Should Illinois Expand Gambling as one way of Easing its Budget Troubles – Yes

If city-owned gambling institutions have successfully raised money for Hawaiian Gardens, California and Compton, California, then it stands to reason that gambling institutions would also successfully raise money for the city of Chicago and the state of Illinois.

There are several benefits expanding gambling within the state. Casinos would bring jobs into economically depressed areas as well as tourism. These things would help to sustain small businesses and community development in blighted areas. Tax revenue raised from casinos would benefit so many necessary state and city programs. Bringing casinos closer to the city might even have an effect on traffic and the environment as fewer people would travel north western Indiana or Milwaukee, where some of the nearest casinos are located.

While it is true that casinos have long been associated with corruption, a number of corruption-free charity poker games exist in the city of Chicago and in the five-county area. These games have not reported any accidents, public drunkenness, riots or violent crimes. The game of poker has also proliferated online. The worst thing associated with online poker, so far, has been tax evasion, as the FBI has yet to connect specific websites with terrorist cells. Mass gambling addiction is also another unsupported concern. It is entirely possible to request that a friend, family member and even one’s self be banned from a casino in the state of Illinois for fear of gambling addiction.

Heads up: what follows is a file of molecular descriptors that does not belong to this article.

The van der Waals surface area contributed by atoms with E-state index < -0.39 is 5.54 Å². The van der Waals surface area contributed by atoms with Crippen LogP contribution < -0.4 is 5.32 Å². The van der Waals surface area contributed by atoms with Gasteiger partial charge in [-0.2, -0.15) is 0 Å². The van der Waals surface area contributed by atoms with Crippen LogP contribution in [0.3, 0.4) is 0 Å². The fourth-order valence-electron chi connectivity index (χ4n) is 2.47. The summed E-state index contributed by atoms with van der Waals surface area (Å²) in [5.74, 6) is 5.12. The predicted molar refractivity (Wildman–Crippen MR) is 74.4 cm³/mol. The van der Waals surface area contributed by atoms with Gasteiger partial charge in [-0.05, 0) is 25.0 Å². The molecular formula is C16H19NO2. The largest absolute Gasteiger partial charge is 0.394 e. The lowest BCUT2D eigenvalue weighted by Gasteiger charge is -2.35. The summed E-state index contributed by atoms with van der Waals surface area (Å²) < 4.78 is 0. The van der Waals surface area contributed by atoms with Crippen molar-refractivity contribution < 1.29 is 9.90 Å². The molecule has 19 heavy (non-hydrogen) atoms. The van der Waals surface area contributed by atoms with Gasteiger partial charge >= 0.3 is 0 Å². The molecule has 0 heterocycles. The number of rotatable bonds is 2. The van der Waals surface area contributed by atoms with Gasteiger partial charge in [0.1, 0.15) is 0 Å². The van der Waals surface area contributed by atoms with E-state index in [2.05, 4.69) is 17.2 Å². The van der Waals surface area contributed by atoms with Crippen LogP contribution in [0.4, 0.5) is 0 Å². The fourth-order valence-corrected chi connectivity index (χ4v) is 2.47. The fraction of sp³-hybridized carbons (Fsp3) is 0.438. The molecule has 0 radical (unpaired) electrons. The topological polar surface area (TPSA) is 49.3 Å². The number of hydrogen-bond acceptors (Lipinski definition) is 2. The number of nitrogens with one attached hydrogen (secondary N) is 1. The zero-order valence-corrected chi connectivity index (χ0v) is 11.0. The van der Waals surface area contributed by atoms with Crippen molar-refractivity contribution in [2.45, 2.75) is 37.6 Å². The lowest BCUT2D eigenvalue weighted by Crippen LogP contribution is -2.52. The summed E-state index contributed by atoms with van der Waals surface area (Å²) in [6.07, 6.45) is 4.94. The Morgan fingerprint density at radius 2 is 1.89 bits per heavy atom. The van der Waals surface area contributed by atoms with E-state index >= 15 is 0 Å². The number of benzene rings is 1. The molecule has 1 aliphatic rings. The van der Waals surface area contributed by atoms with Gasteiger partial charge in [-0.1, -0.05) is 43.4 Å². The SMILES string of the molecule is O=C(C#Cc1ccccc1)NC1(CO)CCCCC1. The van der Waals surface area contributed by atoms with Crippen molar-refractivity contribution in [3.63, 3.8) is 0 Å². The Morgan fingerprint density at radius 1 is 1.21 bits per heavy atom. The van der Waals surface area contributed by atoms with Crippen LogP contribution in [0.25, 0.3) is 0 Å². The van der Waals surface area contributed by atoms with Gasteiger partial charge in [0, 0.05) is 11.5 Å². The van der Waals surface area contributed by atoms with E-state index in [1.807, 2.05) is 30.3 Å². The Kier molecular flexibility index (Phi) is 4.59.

The alternatives to expanding gambling would be raising sales, income and property taxes or cutting already scant services. In this economy, raising any kind of taxes would be a worse crime than corruption associated with gambling. Raising sales tax would cause people to buy less and businesses would suffer. Raising income taxes would further cut families’ incomes and diminish any hope of appropriate saving behavior. And raising property taxes would eat into already tight mortgage payments and possibly have a negative impact on foreclosure rates. At the same time, schools, libraries, public transportation, roads and parks need every drop of additional funding they can get. These institutions help us to sustain our way of life in this state and, no matter how much our personal incomes are, we are all poorer when their funding is cut.

So in conclusion, the state of Illinois and the city of Chicago should bring a little southern California ingenuity to the snowy tundra: crack down on smokers, start a cash deposit recycling program, woo In-and-Out Burgers, place a recall on the ballot, send kids to college at $11 a unit, raise minimum wage to $10 an hour and build city-owned casinos in blighted areas to raise revenue. Who know, if Illinois only tried, they might be able to do California better than California does California.